"There are years that ask questions and years that answer."
The tale of Janie Crawford begins when she returns to town at the notice of a bunch of nosy neighbors. having been gone for a few years, the sight of her walking down the street after running away with a drifter and marrying him, sets the town all atwitter and gossiping.
When an old friend, Phoeby, comes by to talk to Janie, Janie recounts her life from as far she can remember. And Janie's life was focused on the three men she married and the life she had with each of them.
With her first husband, Janie was married off at a young age to avoid falling prey to other men around her. But she was unhappy and felt that with marriage, you should have love. But her husband felt otherwise.
"She often spoke to falling seeds and said, "Ah hope you fall on soft ground," because she had heard seeds saying that to each other as they passed. The familiar people and things had failed her so she hung over the gate and looked up the road towards way off. She knew now that marriage did not make love. Janie's first dream was dead, so she became a woman."
I feel like in this day and age, especially here in the U.S., it is hard to see why someone would be in a marriage without love. As kids, many of us grew up with that "fairy-tale" dream of wedded bliss. Obviously I love my husband very much and wouldn't have married him if I didn't. :) But there are still places, even here, where that doesn't happen. And I always feel for those individuals because a loving and whole marriage is a beautiful thing.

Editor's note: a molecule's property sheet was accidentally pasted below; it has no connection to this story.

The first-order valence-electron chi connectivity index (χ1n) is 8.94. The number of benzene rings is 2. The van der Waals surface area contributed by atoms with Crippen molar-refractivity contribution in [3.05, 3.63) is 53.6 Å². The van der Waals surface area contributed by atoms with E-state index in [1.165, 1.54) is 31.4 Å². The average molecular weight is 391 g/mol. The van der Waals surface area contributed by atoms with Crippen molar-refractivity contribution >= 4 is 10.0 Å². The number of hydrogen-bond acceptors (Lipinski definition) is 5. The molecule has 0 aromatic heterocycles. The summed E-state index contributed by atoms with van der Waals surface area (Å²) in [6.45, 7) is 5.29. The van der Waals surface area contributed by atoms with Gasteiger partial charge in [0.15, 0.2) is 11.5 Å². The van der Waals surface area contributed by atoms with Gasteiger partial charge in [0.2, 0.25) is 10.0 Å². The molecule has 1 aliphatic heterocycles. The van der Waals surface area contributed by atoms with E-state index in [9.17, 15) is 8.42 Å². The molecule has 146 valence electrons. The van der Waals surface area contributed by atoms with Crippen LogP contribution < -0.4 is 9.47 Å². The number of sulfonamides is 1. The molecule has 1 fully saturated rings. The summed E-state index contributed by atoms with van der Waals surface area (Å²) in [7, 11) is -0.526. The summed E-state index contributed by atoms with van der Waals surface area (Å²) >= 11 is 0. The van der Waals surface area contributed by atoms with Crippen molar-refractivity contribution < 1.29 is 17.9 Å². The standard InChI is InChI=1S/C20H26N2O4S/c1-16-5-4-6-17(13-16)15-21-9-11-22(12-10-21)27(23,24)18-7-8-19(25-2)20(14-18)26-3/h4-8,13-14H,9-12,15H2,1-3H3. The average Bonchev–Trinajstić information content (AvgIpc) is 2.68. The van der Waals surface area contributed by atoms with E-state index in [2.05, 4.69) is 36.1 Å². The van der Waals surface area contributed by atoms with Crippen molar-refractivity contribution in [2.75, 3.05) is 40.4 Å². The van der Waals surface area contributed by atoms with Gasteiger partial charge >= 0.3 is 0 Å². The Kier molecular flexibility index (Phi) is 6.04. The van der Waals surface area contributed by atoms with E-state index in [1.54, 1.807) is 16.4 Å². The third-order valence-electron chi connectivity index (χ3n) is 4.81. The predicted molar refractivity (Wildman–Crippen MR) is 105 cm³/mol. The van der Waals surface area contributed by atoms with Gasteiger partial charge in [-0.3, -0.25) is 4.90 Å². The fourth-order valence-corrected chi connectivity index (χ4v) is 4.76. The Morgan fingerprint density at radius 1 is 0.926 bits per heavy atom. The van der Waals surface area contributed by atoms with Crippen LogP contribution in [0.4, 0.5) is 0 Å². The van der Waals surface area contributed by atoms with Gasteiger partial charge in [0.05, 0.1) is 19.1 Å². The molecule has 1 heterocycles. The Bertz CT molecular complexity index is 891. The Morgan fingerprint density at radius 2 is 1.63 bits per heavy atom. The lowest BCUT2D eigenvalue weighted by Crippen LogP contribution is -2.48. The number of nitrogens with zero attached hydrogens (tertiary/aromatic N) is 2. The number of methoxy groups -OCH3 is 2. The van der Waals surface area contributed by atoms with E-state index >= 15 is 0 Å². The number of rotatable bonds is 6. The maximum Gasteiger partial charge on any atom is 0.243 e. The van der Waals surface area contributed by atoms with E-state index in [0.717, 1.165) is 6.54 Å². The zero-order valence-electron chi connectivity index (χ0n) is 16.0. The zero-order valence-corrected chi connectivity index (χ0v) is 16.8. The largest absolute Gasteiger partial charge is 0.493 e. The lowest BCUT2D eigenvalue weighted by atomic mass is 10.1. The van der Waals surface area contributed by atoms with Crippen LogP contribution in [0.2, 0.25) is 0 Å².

But for Janie, that wasn't possible in her first marriage. Her husband wanted a partner, and someone to help with the work. And of course, some marriages are like that. One partner doesn't go in with the same thoughts and heart that the other does and...kaput.
So she runs away.
"Two things everybody's got tuh do fuh theyselves. They got tuh go tuh God, and they got tuh find out about livin' fuh theyselves."
She marries again and soon realizes she is just arm candy. It isn't until she meets Tea Cake that she understands real and true love.
I loved her journey. She struggled to come to terms with what she wanted for herself and what the society around her wanted her to have. The relationship with her second husband is one that really broke my heart. How can you stay with someone who doesn't let you be yourself?
But what really made me fall in love with the novel was how Hurston captured the voices of the characters she was writing about. Janie seemed so real in her pain and thoughts that it was almost as if she was talking directly to me about her life and what she had been through. I liked that aspect.
"Janie looked down on him and felt a self-crushing love. So her soul crawled out from its hiding place."
The way the novel approached love also seemed so real. Sometimes there are moments when all you feel is this big surge of love and adoration for the person in front of you. There were quite a few scenes that really captured this emotion. It made it so real and not just a portrayal of one character falling in love with another.
There are, of course, other things I can mention about the book. There is a lot about the relationship between blacks and whites during the time period, women's rights, etc, but those are all aspects that seemed to pale in comparison to the love story going on. I like a good love story, what can I say? But I loved the power and majesty of it all, the language and dialect (which did take a while to get used to), and the characters. These are characters I will remember.
"It is so easy to be hopeful in the daytime when you can see the things you wish on. But it was night, it stayed night. Night was striding across nothingness with the whole round world in his hands . . . They sat in company with the others in other shanties, their eyes straining against cruel walls and their souls asking if He meant to measure their puny might against His. They seemed to be staring at the dark, but their eyes were watching God."
What did you think of this one?